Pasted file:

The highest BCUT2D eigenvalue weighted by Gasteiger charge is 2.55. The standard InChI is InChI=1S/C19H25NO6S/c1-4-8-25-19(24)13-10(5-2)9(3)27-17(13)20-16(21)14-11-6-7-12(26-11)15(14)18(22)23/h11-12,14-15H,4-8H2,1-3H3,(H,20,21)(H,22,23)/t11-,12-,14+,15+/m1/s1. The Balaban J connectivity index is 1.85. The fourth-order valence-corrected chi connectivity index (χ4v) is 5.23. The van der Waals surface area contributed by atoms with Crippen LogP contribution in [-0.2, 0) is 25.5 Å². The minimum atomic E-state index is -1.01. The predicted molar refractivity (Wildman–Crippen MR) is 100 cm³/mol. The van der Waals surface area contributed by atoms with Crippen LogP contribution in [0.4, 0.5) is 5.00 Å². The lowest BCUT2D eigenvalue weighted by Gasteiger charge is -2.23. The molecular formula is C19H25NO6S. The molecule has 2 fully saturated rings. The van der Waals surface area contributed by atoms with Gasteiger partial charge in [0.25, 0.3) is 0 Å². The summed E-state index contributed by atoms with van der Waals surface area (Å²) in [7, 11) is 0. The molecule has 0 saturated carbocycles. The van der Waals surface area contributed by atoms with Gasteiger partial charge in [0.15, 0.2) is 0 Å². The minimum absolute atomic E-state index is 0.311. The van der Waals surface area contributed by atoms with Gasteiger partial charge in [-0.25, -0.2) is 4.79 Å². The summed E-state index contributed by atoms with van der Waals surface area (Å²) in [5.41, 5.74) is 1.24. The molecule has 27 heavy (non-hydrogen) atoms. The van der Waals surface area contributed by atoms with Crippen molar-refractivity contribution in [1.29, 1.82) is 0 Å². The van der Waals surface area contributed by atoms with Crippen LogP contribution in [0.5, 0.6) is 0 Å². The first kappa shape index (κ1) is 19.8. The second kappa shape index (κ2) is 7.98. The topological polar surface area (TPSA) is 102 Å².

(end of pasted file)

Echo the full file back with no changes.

The highest BCUT2D eigenvalue weighted by Gasteiger charge is 2.55. The standard InChI is InChI=1S/C19H25NO6S/c1-4-8-25-19(24)13-10(5-2)9(3)27-17(13)20-16(21)14-11-6-7-12(26-11)15(14)18(22)23/h11-12,14-15H,4-8H2,1-3H3,(H,20,21)(H,22,23)/t11-,12-,14+,15+/m1/s1. The Balaban J connectivity index is 1.85. The fourth-order valence-corrected chi connectivity index (χ4v) is 5.23. The van der Waals surface area contributed by atoms with Crippen LogP contribution in [-0.2, 0) is 25.5 Å². The minimum atomic E-state index is -1.01. The predicted molar refractivity (Wildman–Crippen MR) is 100 cm³/mol. The van der Waals surface area contributed by atoms with Crippen LogP contribution in [0.4, 0.5) is 5.00 Å². The lowest BCUT2D eigenvalue weighted by Gasteiger charge is -2.23. The molecular formula is C19H25NO6S. The molecule has 2 fully saturated rings. The van der Waals surface area contributed by atoms with Gasteiger partial charge in [0.25, 0.3) is 0 Å². The summed E-state index contributed by atoms with van der Waals surface area (Å²) in [7, 11) is 0. The molecule has 0 saturated carbocycles. The van der Waals surface area contributed by atoms with Gasteiger partial charge in [0.15, 0.2) is 0 Å². The minimum absolute atomic E-state index is 0.311. The van der Waals surface area contributed by atoms with Gasteiger partial charge in [-0.25, -0.2) is 4.79 Å². The summed E-state index contributed by atoms with van der Waals surface area (Å²) in [5.41, 5.74) is 1.24. The molecule has 27 heavy (non-hydrogen) atoms. The van der Waals surface area contributed by atoms with Crippen molar-refractivity contribution in [1.29, 1.82) is 0 Å². The van der Waals surface area contributed by atoms with Crippen LogP contribution in [0.5, 0.6) is 0 Å². The first kappa shape index (κ1) is 19.8. The second kappa shape index (κ2) is 7.98. The topological polar surface area (TPSA) is 102 Å².